Jarmila Semotamová

* 1933

  • "When I first came to the interrogation in Brno at the Příčná Street, there was apparently a Russian. He was so rude and crude. He beat me so much that you can't imagine it. That was always a blow and I went down. Then they poured water on me and again: 'Bitch, get up! The beast, the anti-state element, and she's going to lie around here!' I had to jump to attention in front of everyone who passed and announce: 'Number 802 reporting for questioning'."

  • "And she didn't even recognize me. I looked in such a way that when I got to her, she was standing with a lady in front of the house where they both lived, and my sister had her son in a pram. She was talking to the lady and I walked up and said, 'Hello. Hi Fanynka.‘ The lady said to my sister, 'The young lady wants something from you.' She turned to me and remained looking at me and said, 'What do you want?' So I said, 'Fanynka, it's me, Jarmila!' And she fainted, and the lady caught her so she wouldn't hit the ground. Then she brought me to where the three boys were living, to my eldest brother's house, where our home was, where we all had lived. Until they locked us up. They were terrified when they saw the state I was in. They couldn't believe their eyes that it was me. I weighed 45 kilograms and was 172 centimetres tall. It was just skin and bones."

  • "Two of us stayed there and we sang. This warder came running up: 'You beasts are going to sing here? Get going, you´ll go to the black one [cell]!' It was a concrete cube with nothing but a bucket and concrete. We had to strip naked beforehand. He locked us in there and said we'd be there for three days and three nights. No drinks, nothing. But they let us out after two days. We survived there naked, completely naked on that concrete in the cold. You can't imagine, we were just praying. I think that's the only reason we survived. It was bitterly cold there. They only ever turned the lights on for a moment when they wanted to see if we were still alive. We were standing with our backs to each other and prayed to the Lord one more than the other that we would somehow get stiff, that we wouldn't feel the cold. So after those two days and two nights they let us go. We both got out. 'Get dressed and go upstairs.'"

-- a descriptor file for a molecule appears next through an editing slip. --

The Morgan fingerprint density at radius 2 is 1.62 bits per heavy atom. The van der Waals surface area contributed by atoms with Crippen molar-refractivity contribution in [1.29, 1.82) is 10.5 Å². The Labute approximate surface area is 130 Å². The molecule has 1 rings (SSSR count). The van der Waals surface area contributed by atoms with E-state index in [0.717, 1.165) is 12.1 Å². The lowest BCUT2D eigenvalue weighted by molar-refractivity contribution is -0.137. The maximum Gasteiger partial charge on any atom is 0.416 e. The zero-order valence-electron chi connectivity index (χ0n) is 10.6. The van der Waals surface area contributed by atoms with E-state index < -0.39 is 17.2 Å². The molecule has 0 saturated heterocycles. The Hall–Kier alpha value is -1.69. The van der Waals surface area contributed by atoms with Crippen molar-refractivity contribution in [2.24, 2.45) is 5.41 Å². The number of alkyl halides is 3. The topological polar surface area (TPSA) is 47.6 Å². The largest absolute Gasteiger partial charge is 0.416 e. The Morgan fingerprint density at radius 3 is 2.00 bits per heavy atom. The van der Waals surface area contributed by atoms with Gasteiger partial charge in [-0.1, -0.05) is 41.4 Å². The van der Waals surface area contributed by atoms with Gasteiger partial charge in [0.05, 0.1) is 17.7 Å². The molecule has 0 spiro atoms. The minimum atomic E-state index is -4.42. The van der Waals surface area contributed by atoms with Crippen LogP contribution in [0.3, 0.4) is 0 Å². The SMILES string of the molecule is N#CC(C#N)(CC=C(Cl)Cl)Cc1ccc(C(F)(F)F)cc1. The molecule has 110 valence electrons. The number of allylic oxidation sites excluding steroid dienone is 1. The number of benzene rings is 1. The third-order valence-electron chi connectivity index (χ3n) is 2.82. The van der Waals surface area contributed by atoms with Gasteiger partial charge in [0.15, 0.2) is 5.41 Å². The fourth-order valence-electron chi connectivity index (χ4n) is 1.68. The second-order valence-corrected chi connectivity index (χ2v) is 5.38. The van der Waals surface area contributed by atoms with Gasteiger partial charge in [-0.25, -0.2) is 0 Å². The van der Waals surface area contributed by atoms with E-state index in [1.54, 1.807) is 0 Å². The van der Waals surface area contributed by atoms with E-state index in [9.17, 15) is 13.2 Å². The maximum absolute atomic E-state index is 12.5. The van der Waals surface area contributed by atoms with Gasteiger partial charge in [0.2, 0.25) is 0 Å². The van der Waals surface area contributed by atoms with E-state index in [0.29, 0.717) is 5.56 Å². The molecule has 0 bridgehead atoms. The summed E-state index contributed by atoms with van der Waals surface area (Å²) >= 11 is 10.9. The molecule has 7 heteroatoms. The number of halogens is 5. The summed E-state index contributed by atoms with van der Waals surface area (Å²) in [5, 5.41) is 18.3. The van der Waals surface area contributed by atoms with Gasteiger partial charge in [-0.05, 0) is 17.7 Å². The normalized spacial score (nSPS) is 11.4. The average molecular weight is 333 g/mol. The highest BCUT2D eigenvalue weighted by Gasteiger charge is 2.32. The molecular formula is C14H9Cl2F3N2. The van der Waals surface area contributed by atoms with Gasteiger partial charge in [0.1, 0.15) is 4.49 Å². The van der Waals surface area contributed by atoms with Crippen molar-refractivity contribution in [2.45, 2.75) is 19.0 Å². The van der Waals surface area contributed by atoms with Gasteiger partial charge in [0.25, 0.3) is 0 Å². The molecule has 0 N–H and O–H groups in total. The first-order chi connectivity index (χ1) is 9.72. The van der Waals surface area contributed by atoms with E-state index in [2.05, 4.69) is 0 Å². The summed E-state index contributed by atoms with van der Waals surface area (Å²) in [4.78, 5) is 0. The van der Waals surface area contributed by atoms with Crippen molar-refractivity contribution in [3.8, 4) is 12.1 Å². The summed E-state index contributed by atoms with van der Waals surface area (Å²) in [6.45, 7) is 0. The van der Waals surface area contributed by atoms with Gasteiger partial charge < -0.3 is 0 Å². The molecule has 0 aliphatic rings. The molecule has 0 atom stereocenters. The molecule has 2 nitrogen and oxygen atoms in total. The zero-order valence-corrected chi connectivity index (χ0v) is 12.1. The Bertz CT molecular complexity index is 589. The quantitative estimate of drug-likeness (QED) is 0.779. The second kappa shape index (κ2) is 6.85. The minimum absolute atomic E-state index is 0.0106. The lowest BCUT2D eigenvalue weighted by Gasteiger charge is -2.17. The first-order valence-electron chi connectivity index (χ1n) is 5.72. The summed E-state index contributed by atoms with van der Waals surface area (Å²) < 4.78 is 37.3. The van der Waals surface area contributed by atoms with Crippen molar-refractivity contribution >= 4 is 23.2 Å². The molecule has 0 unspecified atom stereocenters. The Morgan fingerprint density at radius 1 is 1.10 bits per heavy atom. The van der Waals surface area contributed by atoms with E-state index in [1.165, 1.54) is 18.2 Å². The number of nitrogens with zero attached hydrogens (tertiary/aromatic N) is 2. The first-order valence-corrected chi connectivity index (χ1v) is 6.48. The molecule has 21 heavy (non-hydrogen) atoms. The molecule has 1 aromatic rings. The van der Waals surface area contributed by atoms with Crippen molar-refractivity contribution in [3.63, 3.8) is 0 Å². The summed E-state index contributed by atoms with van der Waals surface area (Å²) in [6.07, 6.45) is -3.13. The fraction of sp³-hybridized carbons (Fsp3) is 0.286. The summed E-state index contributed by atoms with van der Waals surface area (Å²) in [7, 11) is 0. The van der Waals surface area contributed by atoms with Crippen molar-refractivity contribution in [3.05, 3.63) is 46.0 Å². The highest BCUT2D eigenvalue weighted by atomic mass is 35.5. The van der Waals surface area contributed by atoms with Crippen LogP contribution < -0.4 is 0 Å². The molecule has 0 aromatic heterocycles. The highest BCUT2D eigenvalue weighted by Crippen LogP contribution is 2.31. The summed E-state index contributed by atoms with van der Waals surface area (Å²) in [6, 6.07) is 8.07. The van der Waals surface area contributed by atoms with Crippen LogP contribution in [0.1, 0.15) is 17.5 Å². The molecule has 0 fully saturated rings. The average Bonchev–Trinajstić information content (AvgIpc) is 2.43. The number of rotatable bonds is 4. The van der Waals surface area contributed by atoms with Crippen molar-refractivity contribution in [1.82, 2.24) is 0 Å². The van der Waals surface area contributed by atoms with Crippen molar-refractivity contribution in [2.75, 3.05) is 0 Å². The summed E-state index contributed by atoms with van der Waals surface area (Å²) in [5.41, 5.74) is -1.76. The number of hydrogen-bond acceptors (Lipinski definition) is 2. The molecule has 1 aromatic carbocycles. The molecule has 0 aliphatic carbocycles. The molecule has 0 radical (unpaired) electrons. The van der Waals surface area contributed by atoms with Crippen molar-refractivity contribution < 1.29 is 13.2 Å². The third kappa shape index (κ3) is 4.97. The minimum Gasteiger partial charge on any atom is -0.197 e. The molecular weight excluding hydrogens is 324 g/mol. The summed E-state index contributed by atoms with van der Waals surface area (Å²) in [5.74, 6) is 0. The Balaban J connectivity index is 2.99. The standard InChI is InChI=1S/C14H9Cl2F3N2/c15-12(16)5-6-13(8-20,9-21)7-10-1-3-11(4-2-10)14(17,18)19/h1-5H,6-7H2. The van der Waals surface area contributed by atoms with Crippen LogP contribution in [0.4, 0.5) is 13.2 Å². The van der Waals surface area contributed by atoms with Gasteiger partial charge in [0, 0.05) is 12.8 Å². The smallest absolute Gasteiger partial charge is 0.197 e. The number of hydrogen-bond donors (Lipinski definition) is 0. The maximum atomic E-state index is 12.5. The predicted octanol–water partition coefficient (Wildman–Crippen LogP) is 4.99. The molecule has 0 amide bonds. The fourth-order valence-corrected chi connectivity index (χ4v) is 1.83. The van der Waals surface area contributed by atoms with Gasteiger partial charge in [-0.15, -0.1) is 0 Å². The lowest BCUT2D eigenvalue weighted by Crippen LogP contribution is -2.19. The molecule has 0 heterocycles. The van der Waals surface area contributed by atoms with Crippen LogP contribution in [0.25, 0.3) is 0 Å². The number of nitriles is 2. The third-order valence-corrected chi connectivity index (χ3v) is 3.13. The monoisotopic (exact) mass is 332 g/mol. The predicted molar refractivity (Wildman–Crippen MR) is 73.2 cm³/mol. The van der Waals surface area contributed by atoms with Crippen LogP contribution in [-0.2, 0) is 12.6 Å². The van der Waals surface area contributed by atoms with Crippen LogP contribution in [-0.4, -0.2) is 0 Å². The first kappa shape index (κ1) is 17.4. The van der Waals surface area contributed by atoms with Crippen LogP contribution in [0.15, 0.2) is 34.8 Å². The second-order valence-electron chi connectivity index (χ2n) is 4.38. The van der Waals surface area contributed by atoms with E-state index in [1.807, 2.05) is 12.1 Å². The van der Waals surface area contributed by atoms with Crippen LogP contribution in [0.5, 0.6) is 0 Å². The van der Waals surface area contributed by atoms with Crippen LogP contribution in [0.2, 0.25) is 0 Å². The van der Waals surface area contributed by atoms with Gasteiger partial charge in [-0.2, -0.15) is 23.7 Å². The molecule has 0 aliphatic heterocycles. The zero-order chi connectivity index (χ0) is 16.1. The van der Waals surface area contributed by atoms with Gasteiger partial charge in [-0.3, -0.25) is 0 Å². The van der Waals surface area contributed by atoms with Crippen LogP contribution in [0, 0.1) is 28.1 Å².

• "Then they finished the interrogations and took us back to Znojmo. And they shouldn't have done that." - "So they didn't interrogate you in Znojmo anymore?" "No, there we were just waiting for the trial and there my mother and I experienced... and I don't want to talk about that... that's too much. There they just... first my mum and then they came to me and said, 'We've been at your mum and now we're going to try you.' I disconnected myself and I don't know anything else. I woke up in a terrible state. I can't stand men since then."

  • Celé nahrávky
  • 1

    Vápovice, 26.07.2022

    délka: 01:44:00
    nahrávka pořízena v rámci projektu Stories of 20th Century
  • 2

    Jihlava, 30.09.2022

    délka: 01:40:41
    nahrávka pořízena v rámci projektu Stories of 20th Century
Celé nahrávky jsou k dispozici pouze pro přihlášené uživatele.

Warders in the Znojmo prison raped me and my mother

Jarmila Semotamová, née Šárková, period photo
Jarmila Semotamová, née Šárková, period photo
zdroj: Witness´s archive

Jarmila Semotamová, née Šárková, was born on 27 October 1933 in Znojmo. After the signing of the Munich Agreement and as the attacks of the Hennelein Germans grew stronger, the family left Znojmo and fled to Kunštát, where they survived the Nazi occupation. After the war, the Šárka family returned to Znojmo and her father started to work as a taxi driver. After 1948, the communists nationalized his trade and the national transport company charged him for the repair of his vehicle, which he was not able to pay. In 1950, he resigned from the Communist Party of Czechoslovakia (KSČ), and in December 1951 he illegally crossed the state border and fled to Austria. He kept returning to Czechoslovakia repeatedly, most recently in July 1952 to take his wife and three minor sons with him to Austria. The witness was supposed to assist her parents and siblings in their escape. They were caught by the border guards while illegally crossing the state border. The witness and her mother were subjected to harsh interrogations in the buildings of the regional headquarters of State Security (StB) in Brno and after the investigation was completed in October 1952, they were escorted to the prison in Znojmo. At that time, they were both victims of sexual assault. The state trial took place on 30 December 1952 in Brno. After the verdict was pronounced, the witness and her mother were imprisoned in the former Brno-Cejl prison. Jarmila Semotamová was released after a presidential amnesty in May 1953. With her status as a former political prisoner, she was unable to find employment, so she first worked on her husband‘s parents‘ farm. The violence she suffered in the 1950s had a negative impact on her personal life and in the 1970s she filed for divorce. She worked as a postwoman until her retirement and was judicially rehabilitated after 1989. In September 2022, she was living in Jihlava.